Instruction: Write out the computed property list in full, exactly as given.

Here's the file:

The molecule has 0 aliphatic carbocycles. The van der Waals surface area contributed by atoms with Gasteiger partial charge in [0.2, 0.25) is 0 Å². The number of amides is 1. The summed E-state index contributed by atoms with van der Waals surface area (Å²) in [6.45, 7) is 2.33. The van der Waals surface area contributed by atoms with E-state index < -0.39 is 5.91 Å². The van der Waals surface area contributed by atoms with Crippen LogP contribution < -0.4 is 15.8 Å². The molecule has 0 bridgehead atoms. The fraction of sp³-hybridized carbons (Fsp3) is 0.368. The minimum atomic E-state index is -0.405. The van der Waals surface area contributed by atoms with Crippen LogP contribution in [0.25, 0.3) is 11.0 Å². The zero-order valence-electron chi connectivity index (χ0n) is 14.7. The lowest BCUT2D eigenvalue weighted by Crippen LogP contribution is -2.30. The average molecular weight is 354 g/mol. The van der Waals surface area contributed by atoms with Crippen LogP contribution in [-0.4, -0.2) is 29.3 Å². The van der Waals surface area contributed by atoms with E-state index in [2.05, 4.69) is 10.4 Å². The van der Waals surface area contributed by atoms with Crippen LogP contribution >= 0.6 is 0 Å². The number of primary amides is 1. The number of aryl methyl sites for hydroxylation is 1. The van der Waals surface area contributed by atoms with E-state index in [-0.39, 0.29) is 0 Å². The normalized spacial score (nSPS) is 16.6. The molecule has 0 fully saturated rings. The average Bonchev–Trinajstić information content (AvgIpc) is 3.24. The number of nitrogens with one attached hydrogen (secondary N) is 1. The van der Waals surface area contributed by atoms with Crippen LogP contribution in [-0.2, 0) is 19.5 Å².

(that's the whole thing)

The molecule has 0 aliphatic carbocycles. The van der Waals surface area contributed by atoms with Gasteiger partial charge in [0.2, 0.25) is 0 Å². The number of amides is 1. The summed E-state index contributed by atoms with van der Waals surface area (Å²) in [6.45, 7) is 2.33. The van der Waals surface area contributed by atoms with E-state index < -0.39 is 5.91 Å². The van der Waals surface area contributed by atoms with Crippen LogP contribution < -0.4 is 15.8 Å². The molecule has 0 bridgehead atoms. The fraction of sp³-hybridized carbons (Fsp3) is 0.368. The minimum atomic E-state index is -0.405. The van der Waals surface area contributed by atoms with Crippen LogP contribution in [0.25, 0.3) is 11.0 Å². The zero-order valence-electron chi connectivity index (χ0n) is 14.7. The lowest BCUT2D eigenvalue weighted by Crippen LogP contribution is -2.30. The average molecular weight is 354 g/mol. The van der Waals surface area contributed by atoms with Crippen LogP contribution in [-0.4, -0.2) is 29.3 Å². The van der Waals surface area contributed by atoms with E-state index in [2.05, 4.69) is 10.4 Å². The van der Waals surface area contributed by atoms with Crippen LogP contribution >= 0.6 is 0 Å². The number of primary amides is 1. The number of aryl methyl sites for hydroxylation is 1. The van der Waals surface area contributed by atoms with E-state index in [-0.39, 0.29) is 0 Å². The normalized spacial score (nSPS) is 16.6. The molecule has 0 fully saturated rings. The average Bonchev–Trinajstić information content (AvgIpc) is 3.24. The number of nitrogens with one attached hydrogen (secondary N) is 1. The van der Waals surface area contributed by atoms with Crippen LogP contribution in [-0.2, 0) is 19.5 Å².